Creative Washtenaw Event
Events in September 2022
September 29, 2022
“Ain’t Misbehavin’”: The Encore Musical Theatre Company.
Every Thurs.–Sun., Sept. 15–Oct. 2. Gerry McIntyre directs this local professional theater company in Richard Maltby Jr.’s joyful, high-energy 1978 Broadway musical revue that pays tribute to legendary Harlem Renaissance composer-pianist Fats Waller, master of the stride jazz piano and creator of indelible tunes. Five performers present an evening of Waller’s buoyant, often slyly raunchy songs, with their sophisticated, hook-filled melodies. 7:30 p.m. (Thurs.–Sat.) & 3 p.m. (Sat. & Sun.), Encore Maas Mainstage, 7714 Ann Arbor St., Dexter. Tickets $54 (seniors & youth under 18, $52) in advance at theencoretheatre.org and at the door. $20 student rush tickets (if available) an hour before showtime. 268–6200.
“My Policeman”: State Theatre.
Opens Oct. 21 (tentative): (Michael Grandage, 2022). Romantic drama set in Brighton, England, in the 1950s. A gay policeman, played by Harry Styles, marries a female schoolteacher. Based on the Bethan Roberts novel. Various times. State Theatre. Mask and proof of vaccination (or negative Covid test within 72 hours) required for all patrons over the age of 12. Tickets $10.50 unless otherwise noted (children under 12, students, seniors age 65 & older, & U.S. veterans, $8.50; MTF members, $8) in advance online (recommended) & at the door. For updated schedule, see MichTheater.org.
Country Fair: Wiard’s Orchards.
Every Sat. & Sun., Sept. 10–Oct. 30 and Wed.–Fri., Sept. 23–Oct. 28. A carnival atmosphere with a variety of family-oriented fall activities on this family farm. Wagon rides, a petting farm, a corn maze, and more. An apple cannon, paintball, apple or pumpkin picking, and other activities available Sat. & Sun. for an extra charge. Cider and donuts available. No pets. 11 a.m.–6 p.m. (Sat. & Sun.) and 10 a.m.–6 p.m. (Wed.–Fri.), Wiard’s Orchards, 5565 Merritt Rd. (east of Carpenter), Ypsilanti. Weekend admission: $23.50 (babies under 2, free). Weekday admission: $17.50 (babies, free) online only at wiards.com. 390–9211.
Layli Long Soldier: U-M English Department Zell Visiting Writers Series.
This Santa Fe-based Oglala Lakota poet reads from and discusses her work. Her 2017 debut collection Whereas offers a 28-poem sequence, composed in response to the U.S Congressional Apology to Native Peoples Act signed by Barack Obama in 2009, exploring the systemic cultural erasure of native tribes. Followed by a Q&A. Also, tomorrow Soldier gives a free talk on “Documentary Poetics: Searching for the Emotional Subject(ive) Inside the Object(ive) Language of the Document” (10–11 a.m., 3222 Angell Hall). 5:30–6:30 p.m., UMMA Stern Auditorium, 525 S. State. Livestream available for both programs at tinyurl.com/ZellWriters. Free, but capacity limited. email@example.com.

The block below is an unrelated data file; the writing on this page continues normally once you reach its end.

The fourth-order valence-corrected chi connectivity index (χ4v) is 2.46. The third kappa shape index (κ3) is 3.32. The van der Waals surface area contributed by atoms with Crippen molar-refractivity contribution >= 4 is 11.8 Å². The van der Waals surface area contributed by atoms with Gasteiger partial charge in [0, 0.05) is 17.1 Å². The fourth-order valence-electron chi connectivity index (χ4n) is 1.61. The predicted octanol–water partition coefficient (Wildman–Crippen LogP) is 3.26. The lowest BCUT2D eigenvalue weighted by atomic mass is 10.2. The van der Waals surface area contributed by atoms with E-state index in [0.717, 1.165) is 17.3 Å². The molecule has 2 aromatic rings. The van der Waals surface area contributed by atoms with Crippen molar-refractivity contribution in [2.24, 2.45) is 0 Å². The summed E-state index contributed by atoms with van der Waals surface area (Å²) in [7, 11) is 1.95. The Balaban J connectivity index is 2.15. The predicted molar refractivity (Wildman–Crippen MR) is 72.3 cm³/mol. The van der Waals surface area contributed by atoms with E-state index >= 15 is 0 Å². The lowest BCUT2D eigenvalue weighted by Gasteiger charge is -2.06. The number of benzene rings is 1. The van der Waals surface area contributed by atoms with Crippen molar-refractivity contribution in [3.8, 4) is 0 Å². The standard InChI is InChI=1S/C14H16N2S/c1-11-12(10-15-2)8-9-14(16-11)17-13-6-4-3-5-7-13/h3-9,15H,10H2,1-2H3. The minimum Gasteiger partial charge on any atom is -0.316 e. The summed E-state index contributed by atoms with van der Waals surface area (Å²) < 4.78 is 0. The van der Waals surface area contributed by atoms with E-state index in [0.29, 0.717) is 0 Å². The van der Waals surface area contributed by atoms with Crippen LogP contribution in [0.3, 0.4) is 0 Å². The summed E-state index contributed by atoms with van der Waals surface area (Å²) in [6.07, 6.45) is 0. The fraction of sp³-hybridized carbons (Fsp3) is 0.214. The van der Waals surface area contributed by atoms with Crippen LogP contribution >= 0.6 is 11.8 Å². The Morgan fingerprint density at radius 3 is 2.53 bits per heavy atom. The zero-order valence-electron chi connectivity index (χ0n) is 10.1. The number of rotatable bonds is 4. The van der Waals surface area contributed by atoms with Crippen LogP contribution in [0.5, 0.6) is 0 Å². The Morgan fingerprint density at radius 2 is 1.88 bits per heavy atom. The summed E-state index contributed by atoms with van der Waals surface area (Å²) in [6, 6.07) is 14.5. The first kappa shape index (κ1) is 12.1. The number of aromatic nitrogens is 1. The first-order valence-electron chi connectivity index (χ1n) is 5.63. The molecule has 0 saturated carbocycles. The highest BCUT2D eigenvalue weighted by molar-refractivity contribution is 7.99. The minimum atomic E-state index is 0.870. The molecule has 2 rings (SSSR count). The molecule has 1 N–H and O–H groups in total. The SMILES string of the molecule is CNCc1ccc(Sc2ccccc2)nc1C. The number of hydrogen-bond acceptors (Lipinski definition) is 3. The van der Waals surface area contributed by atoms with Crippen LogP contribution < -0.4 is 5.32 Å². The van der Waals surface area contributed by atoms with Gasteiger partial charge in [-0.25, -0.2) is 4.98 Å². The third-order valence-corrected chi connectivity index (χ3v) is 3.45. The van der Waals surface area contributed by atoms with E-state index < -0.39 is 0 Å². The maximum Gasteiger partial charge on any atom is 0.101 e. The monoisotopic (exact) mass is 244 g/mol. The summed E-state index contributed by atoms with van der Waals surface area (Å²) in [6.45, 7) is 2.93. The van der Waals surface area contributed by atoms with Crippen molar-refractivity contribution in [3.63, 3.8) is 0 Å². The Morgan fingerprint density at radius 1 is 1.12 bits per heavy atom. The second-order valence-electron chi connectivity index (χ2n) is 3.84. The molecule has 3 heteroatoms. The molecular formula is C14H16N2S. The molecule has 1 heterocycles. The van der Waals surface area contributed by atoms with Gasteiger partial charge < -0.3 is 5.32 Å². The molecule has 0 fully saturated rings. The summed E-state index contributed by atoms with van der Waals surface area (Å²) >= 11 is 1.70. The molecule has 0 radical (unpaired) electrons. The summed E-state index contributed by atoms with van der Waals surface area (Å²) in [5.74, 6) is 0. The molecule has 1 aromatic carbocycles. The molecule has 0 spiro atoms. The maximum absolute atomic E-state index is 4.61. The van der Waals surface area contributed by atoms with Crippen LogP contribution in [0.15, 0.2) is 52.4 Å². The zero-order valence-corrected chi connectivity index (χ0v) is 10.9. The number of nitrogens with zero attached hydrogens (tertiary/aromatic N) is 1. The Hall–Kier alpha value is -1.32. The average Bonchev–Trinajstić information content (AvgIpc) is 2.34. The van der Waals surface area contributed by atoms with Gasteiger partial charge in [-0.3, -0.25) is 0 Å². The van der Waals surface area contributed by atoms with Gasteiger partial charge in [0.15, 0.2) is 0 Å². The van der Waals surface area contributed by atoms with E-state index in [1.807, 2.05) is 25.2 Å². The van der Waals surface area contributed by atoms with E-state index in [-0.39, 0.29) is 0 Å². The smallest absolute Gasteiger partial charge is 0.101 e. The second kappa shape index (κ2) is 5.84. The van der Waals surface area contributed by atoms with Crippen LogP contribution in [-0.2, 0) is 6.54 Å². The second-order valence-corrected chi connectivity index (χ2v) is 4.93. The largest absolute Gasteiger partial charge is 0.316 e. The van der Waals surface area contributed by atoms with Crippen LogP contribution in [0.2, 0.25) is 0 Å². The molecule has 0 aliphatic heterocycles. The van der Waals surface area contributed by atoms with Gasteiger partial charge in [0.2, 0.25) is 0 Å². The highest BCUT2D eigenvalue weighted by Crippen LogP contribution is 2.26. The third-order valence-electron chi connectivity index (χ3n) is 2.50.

Flower Arranging Salon: Pittsfield Township Community Center
Flower Arranging Salon, no instructor, $20 ($10 subsequent weeks) (Thurs. 9:30-11 a.m.). Pittsfield Township Community Center (701 W. Ellsworth, 822-2120, recreation.pittsfield-mi.gov). Free. Check meeting status before coming.$20, $10 subsequent weeks.
“Fall Migration in Nichols Arboretum”: Washtenaw Audubon Society.
Every Thurs., Aug. 25—Oct. 27. WAS members lead a hike through the Arb to look for fall warblers and other southbound migrants, many of which are in their 1st-year plumage. 8—11 a.m., meet in the cul-de-sac at the end of Riverview (off Geddes near the east end of Dow Field). Free. Washtenawaudubon.org.
“Turmoil in Eastern Europe: Ukraine and Beyond”: U-M Osher Lifelong Learning Institute Thursday Morning Lecture Series.
Every Thurs., Sept. 22–Oct. 20 & Oct. 28. Series of 6 weekly talks exploring political and social transformations in
Ukraine since the fall of the Soviet Union. Sept. 22: WSU political science professor Kevin Deegan-Krause on “Understanding Eastern Europe.” Sept. 29: Oakland University political science professor Paul Kubicek on “Ukraine Is Not Russia: A Brief Survey of Ukrainian History.” Oct. 6: Oakland University biology professor Taras K. Oleksyk, a Ukraine native, on “A Better Future for Us All: Why the World Needs to Learn About the Ukrainian Identity.” Oct. 13: Retired U.S international development officer Susan Fritz on “Considerations for a Post-Conflict Assistance Program in Ukraine.” Oct. 20: Avant-Garde Ukrainian Theatre (Toronto) technical director Andriy Pereklita on “Ukraine and Its Culture, the Present Looking Through the Mirror of the Past into the Future.” Oct. 28: U-M public policy professor John Ciociari on “Understanding Global Responses to the War in Ukraine.” 10–11:30 a.m., WCC Morris Lawrence Bldg. Towsley Auditorium, 4800 E. Huron River Dr. Preregistration required at olli-umich.org. $61 (members, $36) for the 6-lecture series. $10 per lecture for members. Membership, $25 a year. 998–9351.